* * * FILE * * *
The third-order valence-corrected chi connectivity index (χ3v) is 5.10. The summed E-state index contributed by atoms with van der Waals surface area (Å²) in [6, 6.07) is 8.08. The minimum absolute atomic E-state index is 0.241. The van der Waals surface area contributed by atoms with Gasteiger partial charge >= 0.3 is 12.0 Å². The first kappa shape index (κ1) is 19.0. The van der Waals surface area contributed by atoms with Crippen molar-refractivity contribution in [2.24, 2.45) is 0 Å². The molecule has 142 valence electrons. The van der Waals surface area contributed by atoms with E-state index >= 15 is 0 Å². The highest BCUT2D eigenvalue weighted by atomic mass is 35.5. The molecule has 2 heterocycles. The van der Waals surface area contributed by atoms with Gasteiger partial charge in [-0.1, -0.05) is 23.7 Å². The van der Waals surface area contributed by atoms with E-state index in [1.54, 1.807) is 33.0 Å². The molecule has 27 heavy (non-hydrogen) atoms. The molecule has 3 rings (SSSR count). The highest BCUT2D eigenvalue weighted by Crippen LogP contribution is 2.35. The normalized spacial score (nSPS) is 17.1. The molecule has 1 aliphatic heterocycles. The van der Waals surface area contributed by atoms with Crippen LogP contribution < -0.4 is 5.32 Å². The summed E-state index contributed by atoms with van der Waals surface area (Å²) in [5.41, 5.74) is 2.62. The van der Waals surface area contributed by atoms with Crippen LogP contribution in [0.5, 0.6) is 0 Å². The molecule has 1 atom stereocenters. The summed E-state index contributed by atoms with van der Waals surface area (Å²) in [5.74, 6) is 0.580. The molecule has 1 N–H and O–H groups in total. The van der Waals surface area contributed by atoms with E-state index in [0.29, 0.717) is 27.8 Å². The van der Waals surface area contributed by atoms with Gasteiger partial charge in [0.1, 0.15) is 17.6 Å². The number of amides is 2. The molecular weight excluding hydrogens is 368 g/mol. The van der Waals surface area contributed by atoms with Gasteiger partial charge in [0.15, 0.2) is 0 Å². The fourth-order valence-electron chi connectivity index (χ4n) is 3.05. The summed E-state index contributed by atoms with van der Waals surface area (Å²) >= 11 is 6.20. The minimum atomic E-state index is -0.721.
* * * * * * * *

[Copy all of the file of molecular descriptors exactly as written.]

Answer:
The third-order valence-corrected chi connectivity index (χ3v) is 5.10. The summed E-state index contributed by atoms with van der Waals surface area (Å²) in [6, 6.07) is 8.08. The minimum absolute atomic E-state index is 0.241. The van der Waals surface area contributed by atoms with Gasteiger partial charge >= 0.3 is 12.0 Å². The first kappa shape index (κ1) is 19.0. The van der Waals surface area contributed by atoms with Crippen molar-refractivity contribution in [2.24, 2.45) is 0 Å². The molecule has 142 valence electrons. The van der Waals surface area contributed by atoms with E-state index >= 15 is 0 Å². The highest BCUT2D eigenvalue weighted by atomic mass is 35.5. The molecule has 2 heterocycles. The van der Waals surface area contributed by atoms with Gasteiger partial charge in [-0.1, -0.05) is 23.7 Å². The van der Waals surface area contributed by atoms with E-state index in [1.54, 1.807) is 33.0 Å². The molecule has 27 heavy (non-hydrogen) atoms. The molecule has 3 rings (SSSR count). The highest BCUT2D eigenvalue weighted by Crippen LogP contribution is 2.35. The normalized spacial score (nSPS) is 17.1. The molecule has 1 aliphatic heterocycles. The van der Waals surface area contributed by atoms with Crippen LogP contribution < -0.4 is 5.32 Å². The summed E-state index contributed by atoms with van der Waals surface area (Å²) in [5.41, 5.74) is 2.62. The van der Waals surface area contributed by atoms with Crippen LogP contribution in [0.5, 0.6) is 0 Å². The molecule has 1 atom stereocenters. The summed E-state index contributed by atoms with van der Waals surface area (Å²) in [5.74, 6) is 0.580. The molecule has 1 N–H and O–H groups in total. The van der Waals surface area contributed by atoms with E-state index in [0.29, 0.717) is 27.8 Å². The van der Waals surface area contributed by atoms with Gasteiger partial charge in [0.1, 0.15) is 17.6 Å². The number of amides is 2. The molecular weight excluding hydrogens is 368 g/mol. The van der Waals surface area contributed by atoms with Gasteiger partial charge in [0.15, 0.2) is 0 Å². The fourth-order valence-electron chi connectivity index (χ4n) is 3.05. The summed E-state index contributed by atoms with van der Waals surface area (Å²) >= 11 is 6.20. The minimum atomic E-state index is -0.721.